The Land Transport Authority (LTA) intends to impose a financial penalty of $5.4 million on SMRT for the system-wide disruption on the North-South and East-West Lines (NSEWL) on 7 July 2015.
2. As announced during the media briefing on 29 July 2015, the disruption was caused by intermittent tripping of the rail power system at multiple locations by the 64P safety mechanism. A combination of factors had resulted in weak electrical resistance of one of the third rail insulators between Tanjong Pagar and Raffles Place MRT stations, which in turn activated the 64P mechanism.
3. Supported by specialists from Parsons Brinckerhoff and Meidensha Corporation, LTA identified an ongoing water leak in the tunnel close to the insulator as a contributor to the weak electrical resistance. The leak, and inadequate maintenance, had resulted in extensive mineral deposits on the insulator and trackside equipment. Laboratory tests found high chloride content in samples of the water seepage and in the deposits. The consultants deduced that the conductive mineral deposits, together with the wet tunnel environment, had significantly reduced the effectiveness of the insulator.
4. As a result, electricity flowed from the insulator to the ground, resulting in a higher than normal voltage between the running rail and the ground. This abnormal voltage, coupled with the usual voltage fluctuation as trains move, activated the 64P safety mechanism and tripped the power system. LTA’s findings are corroborated by the fact that the intermittent tripping stopped after SMRT had replaced the contaminated insulator and rectified the tunnel water seepage.
Figure: Tunnel water leak onto third rail at Tanjong Pagar - Raffles Place tunnel
5. LTA has concluded that the incident could have been prevented if SMRT had rectified the tunnel water seepage as required under LTA’s Code of Practice for maintenance. Under the Code, SMRT has to attend to any tunnel water dripping directly on trackside equipment, such as the third rail, immediately upon discovery. If grouting works cannot be carried out, the operator has to divert the water seepage away from the trackside equipment. Based on SMRT’s records, they had detected seepage in the tunnel section in question on its routine track patrols in mid-June 2015. However, these leaks were attended to only in end-July. The extent of mineral deposits on the trackside equipment also shows that SMRT’s maintenance measures had been inadequate.
6. SMRT had also failed to meet requirements under the Code of Practice for incident management. They failed to inform LTA of the intermittent traction power tripping in a timely manner.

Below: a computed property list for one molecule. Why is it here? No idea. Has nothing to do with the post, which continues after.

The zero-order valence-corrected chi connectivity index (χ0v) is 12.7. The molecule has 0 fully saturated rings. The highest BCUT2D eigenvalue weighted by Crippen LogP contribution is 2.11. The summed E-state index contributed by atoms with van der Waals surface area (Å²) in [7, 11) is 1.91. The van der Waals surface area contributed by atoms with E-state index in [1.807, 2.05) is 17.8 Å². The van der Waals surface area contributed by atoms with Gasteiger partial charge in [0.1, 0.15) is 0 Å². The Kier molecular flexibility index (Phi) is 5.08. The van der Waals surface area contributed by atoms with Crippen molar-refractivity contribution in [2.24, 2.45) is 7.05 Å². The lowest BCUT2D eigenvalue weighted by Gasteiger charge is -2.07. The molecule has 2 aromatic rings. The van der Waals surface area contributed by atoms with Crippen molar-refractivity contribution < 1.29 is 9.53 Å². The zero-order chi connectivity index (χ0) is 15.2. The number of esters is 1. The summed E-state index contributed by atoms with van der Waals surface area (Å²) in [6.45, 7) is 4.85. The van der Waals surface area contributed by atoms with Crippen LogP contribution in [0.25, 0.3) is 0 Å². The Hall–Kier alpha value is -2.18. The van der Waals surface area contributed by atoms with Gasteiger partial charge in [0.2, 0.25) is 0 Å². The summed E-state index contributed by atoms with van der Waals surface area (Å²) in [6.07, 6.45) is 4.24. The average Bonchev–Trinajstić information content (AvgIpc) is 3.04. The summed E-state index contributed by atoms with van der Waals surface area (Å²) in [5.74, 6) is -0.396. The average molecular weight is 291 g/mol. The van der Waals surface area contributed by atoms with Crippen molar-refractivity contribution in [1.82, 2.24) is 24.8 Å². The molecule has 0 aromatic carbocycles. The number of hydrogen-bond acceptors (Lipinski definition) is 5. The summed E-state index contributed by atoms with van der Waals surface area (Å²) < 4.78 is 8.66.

Penalty Commensurate with Seriousness of Incident
7. SMRT’s maintenance lapses resulted in a system-wide disruption on the NSEWL for more than two hours during the evening peak period. This greatly inconvenienced 413,000 commuters travelling on the MRT network’s most heavily-utilised lines.
8. LTA finds SMRT fully responsible for the incident. Given the severity of the disruption and impact on commuters, LTA intends to penalise SMRT a total of $5.4 million under Section 19 of the Rapid Transit Systems Act. This is the highest financial penalty imposed on an operator since the two disruptions in December 2011, which affected about 221,000 commuters and for which SMRT was fined $2 million. The fine will go to the Public Transport Fund to help needy families with their public transport expenditures.
9. Mr Chew Men Leong, Chief Executive of LTA said, “After a full and comprehensive investigation, LTA concludes that the disruption is due to maintenance lapses by SMRT. LTA hence intends to impose a high financial penalty on SMRT in light of the seriousness of the incident, and given that several hundred thousands of train commuters, as well as motorists and bus commuters, were inconvenienced by this disruption. We require SMRT to review and improve their maintenance regime to prevent future occurrences.”
Enhanced Reliability and Incident Management Measures
10. LTA has asked SMRT to provide a detailed response and rectification programme to address the findings. To prevent a similar recurrence, SMRT has started replacing all third rail insulators since the incident, starting with insulators which have shown signs of electrical resistance weakness.
11. LTA is also increasing its oversight of the operators’ maintenance processes with more frequent audits. LTA has audited the operators’ maintenance of the tunnels and track for the NSEWL, North East Line and Circle Line, and asked the operators to follow up on the issues identified. Another audit is underway.
12. LTA and SMRT have incorporated lessons from the disruption to enhance their incident management procedures for NSEWL in the event of a major disruption. This will ensure that affected commuters are able to continue their journeys as quickly as possible.
 The 64P, or the Touch Voltage Protection Relay, is a safety feature on the NSEWL network that is used in rail systems all over the world. The 64P is activated when the voltage between the running rail and the ground exceeds a pre-set value.
 On 14 July 2015, LTA appointed a team of five experts from Sweden’s Parsons Brinkerhoff and Japan’s Meidensha Corporation to identify the root cause of the power trips and propose areas for improvement to prevent recurrence. Parsons was the consultant for mechanical services on the NSEWL while Meidensha designed and installed the power supply system on the NSEWL.
 Under the Act, a licensed rapid transit system operator may be penalised up to $1 million or 10 per cent of its annual fare revenue of a rail line, which is the subject of the licence, whichever is higher.